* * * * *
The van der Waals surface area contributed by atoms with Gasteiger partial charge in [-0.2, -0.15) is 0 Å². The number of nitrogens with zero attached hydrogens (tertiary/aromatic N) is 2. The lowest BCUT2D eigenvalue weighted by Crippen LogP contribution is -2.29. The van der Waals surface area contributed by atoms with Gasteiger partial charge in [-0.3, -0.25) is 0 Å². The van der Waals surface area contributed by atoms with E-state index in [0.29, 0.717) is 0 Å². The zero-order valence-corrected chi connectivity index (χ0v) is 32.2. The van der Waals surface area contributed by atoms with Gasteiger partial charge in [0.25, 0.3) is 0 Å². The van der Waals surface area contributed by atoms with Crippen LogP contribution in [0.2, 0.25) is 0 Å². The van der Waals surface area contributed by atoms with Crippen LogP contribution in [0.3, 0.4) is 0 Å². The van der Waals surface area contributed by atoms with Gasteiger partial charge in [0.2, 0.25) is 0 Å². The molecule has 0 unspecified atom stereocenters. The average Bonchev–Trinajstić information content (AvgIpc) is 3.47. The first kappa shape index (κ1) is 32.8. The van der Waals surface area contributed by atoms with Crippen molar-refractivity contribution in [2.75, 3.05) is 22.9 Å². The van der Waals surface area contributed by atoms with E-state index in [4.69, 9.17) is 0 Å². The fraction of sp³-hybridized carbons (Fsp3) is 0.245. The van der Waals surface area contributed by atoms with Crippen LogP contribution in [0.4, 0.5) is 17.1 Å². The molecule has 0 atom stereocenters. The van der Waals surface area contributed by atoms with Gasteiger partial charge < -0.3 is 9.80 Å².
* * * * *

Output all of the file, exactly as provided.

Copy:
The van der Waals surface area contributed by atoms with Gasteiger partial charge in [-0.2, -0.15) is 0 Å². The number of nitrogens with zero attached hydrogens (tertiary/aromatic N) is 2. The lowest BCUT2D eigenvalue weighted by Crippen LogP contribution is -2.29. The van der Waals surface area contributed by atoms with Gasteiger partial charge in [-0.3, -0.25) is 0 Å². The van der Waals surface area contributed by atoms with E-state index in [0.29, 0.717) is 0 Å². The zero-order valence-corrected chi connectivity index (χ0v) is 32.2. The van der Waals surface area contributed by atoms with Gasteiger partial charge in [0.25, 0.3) is 0 Å². The van der Waals surface area contributed by atoms with Crippen LogP contribution in [0.2, 0.25) is 0 Å². The van der Waals surface area contributed by atoms with Crippen LogP contribution in [0.3, 0.4) is 0 Å². The van der Waals surface area contributed by atoms with Gasteiger partial charge in [0.2, 0.25) is 0 Å². The molecule has 0 unspecified atom stereocenters. The average Bonchev–Trinajstić information content (AvgIpc) is 3.47. The first kappa shape index (κ1) is 32.8. The van der Waals surface area contributed by atoms with Crippen molar-refractivity contribution in [2.75, 3.05) is 22.9 Å². The van der Waals surface area contributed by atoms with E-state index in [4.69, 9.17) is 0 Å². The fraction of sp³-hybridized carbons (Fsp3) is 0.245. The van der Waals surface area contributed by atoms with Crippen LogP contribution in [0.4, 0.5) is 17.1 Å². The molecule has 0 atom stereocenters. The van der Waals surface area contributed by atoms with Gasteiger partial charge < -0.3 is 9.80 Å².